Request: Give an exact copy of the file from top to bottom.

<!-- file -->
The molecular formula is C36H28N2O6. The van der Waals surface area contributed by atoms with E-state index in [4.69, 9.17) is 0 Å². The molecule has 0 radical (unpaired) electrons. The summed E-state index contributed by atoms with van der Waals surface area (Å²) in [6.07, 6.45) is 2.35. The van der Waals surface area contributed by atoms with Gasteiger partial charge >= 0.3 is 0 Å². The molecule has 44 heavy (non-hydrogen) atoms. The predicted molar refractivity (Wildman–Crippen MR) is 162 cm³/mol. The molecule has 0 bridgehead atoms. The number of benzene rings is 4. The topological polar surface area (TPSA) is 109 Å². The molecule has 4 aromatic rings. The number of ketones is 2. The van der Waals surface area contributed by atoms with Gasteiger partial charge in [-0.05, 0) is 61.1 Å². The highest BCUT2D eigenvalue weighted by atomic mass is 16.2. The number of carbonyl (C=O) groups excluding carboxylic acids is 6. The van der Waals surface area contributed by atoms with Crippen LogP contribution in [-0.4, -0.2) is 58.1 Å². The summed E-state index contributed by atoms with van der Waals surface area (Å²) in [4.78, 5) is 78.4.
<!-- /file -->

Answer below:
The molecular formula is C36H28N2O6. The van der Waals surface area contributed by atoms with E-state index in [4.69, 9.17) is 0 Å². The molecule has 0 radical (unpaired) electrons. The summed E-state index contributed by atoms with van der Waals surface area (Å²) in [6.07, 6.45) is 2.35. The van der Waals surface area contributed by atoms with Gasteiger partial charge >= 0.3 is 0 Å². The molecule has 44 heavy (non-hydrogen) atoms. The predicted molar refractivity (Wildman–Crippen MR) is 162 cm³/mol. The molecule has 0 bridgehead atoms. The number of benzene rings is 4. The topological polar surface area (TPSA) is 109 Å². The molecule has 4 aromatic rings. The number of ketones is 2. The van der Waals surface area contributed by atoms with Gasteiger partial charge in [-0.05, 0) is 61.1 Å². The highest BCUT2D eigenvalue weighted by atomic mass is 16.2. The number of carbonyl (C=O) groups excluding carboxylic acids is 6. The van der Waals surface area contributed by atoms with Crippen LogP contribution in [-0.4, -0.2) is 58.1 Å². The summed E-state index contributed by atoms with van der Waals surface area (Å²) in [4.78, 5) is 78.4.